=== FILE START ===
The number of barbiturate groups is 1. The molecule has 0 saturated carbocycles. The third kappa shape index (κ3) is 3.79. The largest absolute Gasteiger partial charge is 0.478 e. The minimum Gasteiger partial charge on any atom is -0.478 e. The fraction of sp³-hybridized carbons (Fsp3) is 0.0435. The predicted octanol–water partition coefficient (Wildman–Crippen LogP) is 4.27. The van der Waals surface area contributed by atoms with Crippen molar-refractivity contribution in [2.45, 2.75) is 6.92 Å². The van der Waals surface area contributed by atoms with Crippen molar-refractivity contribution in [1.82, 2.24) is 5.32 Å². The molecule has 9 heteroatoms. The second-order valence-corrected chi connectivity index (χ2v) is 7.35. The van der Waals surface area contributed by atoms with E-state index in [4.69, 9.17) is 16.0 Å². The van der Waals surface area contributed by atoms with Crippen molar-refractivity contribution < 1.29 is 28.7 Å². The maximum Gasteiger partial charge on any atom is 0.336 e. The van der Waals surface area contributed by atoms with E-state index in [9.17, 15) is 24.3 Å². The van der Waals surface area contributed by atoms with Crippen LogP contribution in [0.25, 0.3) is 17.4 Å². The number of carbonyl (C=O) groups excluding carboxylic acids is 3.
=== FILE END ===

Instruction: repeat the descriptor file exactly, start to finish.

The number of barbiturate groups is 1. The molecule has 0 saturated carbocycles. The third kappa shape index (κ3) is 3.79. The largest absolute Gasteiger partial charge is 0.478 e. The minimum Gasteiger partial charge on any atom is -0.478 e. The fraction of sp³-hybridized carbons (Fsp3) is 0.0435. The predicted octanol–water partition coefficient (Wildman–Crippen LogP) is 4.27. The van der Waals surface area contributed by atoms with Crippen molar-refractivity contribution in [2.45, 2.75) is 6.92 Å². The van der Waals surface area contributed by atoms with Crippen molar-refractivity contribution in [1.82, 2.24) is 5.32 Å². The molecule has 9 heteroatoms. The second-order valence-corrected chi connectivity index (χ2v) is 7.35. The van der Waals surface area contributed by atoms with E-state index in [4.69, 9.17) is 16.0 Å². The van der Waals surface area contributed by atoms with Crippen molar-refractivity contribution < 1.29 is 28.7 Å². The maximum Gasteiger partial charge on any atom is 0.336 e. The van der Waals surface area contributed by atoms with E-state index in [9.17, 15) is 24.3 Å². The van der Waals surface area contributed by atoms with Crippen LogP contribution in [0.25, 0.3) is 17.4 Å². The number of carbonyl (C=O) groups excluding carboxylic acids is 3.